During the 2008 presidential campaign, Fox News blatherskite Glenn Beck (who at the time was with CNN) traduced Ron Paul and his supporters as potential domestic terrorists.

He later featured Dr. Paul in several interviews and treated him respectfully, going so far as to compliment him on his principled and prescient economic views — while pointedly condemning his lack of zeal for murdering Muslims. (Beck, at one point, criticized American Muslims for not lining up at recruiting offices for the chance “to shoot bad the Muslims in the head,” warning that their lack of nationalistic zeal might prompt other Americans to “round you up” and put them behind “razor wire.”)

Beck has also passionately and repeatedly endorsed torture as a “counter-terrorist” tactic.

Beck has now emerged as something of a key media cheerleader for that element of the “Tea Party” movement that discovered the evils of government profligacy, executive dictatorship, and economic fascism shortly after noon last January 20th.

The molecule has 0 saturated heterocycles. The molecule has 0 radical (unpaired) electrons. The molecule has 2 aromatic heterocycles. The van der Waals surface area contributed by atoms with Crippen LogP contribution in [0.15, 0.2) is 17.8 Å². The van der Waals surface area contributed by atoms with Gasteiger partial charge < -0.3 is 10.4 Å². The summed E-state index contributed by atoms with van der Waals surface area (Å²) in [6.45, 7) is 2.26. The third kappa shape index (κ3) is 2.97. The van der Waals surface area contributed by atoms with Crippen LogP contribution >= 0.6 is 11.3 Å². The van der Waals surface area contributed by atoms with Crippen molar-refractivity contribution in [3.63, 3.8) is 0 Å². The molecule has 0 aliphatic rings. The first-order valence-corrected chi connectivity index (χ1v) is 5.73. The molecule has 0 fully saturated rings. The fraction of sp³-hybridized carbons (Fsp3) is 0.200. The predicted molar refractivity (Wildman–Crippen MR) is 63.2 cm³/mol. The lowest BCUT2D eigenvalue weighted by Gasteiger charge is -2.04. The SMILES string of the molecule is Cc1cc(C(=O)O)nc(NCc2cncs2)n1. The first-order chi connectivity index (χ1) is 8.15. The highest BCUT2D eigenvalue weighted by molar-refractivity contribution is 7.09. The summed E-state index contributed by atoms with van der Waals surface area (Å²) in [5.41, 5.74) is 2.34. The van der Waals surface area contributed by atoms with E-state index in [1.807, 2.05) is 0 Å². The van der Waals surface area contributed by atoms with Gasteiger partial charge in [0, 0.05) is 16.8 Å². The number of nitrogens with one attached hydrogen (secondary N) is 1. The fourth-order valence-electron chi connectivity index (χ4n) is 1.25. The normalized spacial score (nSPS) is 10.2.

A self-identified “Rodeo Clown,” Beck is often seen awash in tears, his face contorted with bravely suppressed emotion as he is rendered verklempt by his love of, and concern for, our country. Or something.

Well, to the surprise of nobody who can exercise even a particle of educated skepticism, the tears of that Rodeo Clown are as bogus as Joe Biden’s hairline.

Gawker describes Beck’s recent photo shoot for GQ magazine with photographer Jill Greenberg, whom Beck condemned last year as a leftist “nut job” who “terrorizes children.” He referred to an earlier shoot in which Greenberg, to make what she considered an artistic point of some sort, gave candy to children and then took it away and photographed their reactions.

Greenberg wanted to capture Beck’s notorious lachrymosity, and the blabbermouth — more than willing to set aside ideological and artistic scruples — eagerly complied. Greenberg gave Beck just a little bit of chemical help in order to get the “money shot.” The results are suitably dramatic, if not Oscar-worthy.

“The crying was my idea, and Glenn was cool with trying it,” according to Greenberg. “We used mentholated balm to make his eyes tear up naturally. From then on it was acting on his part. He had fun with it and was a great sport.”


Ron Paul Supporters Hate Glenn Beck

Glenn Beck 1.0: On Fringe Elements and Violence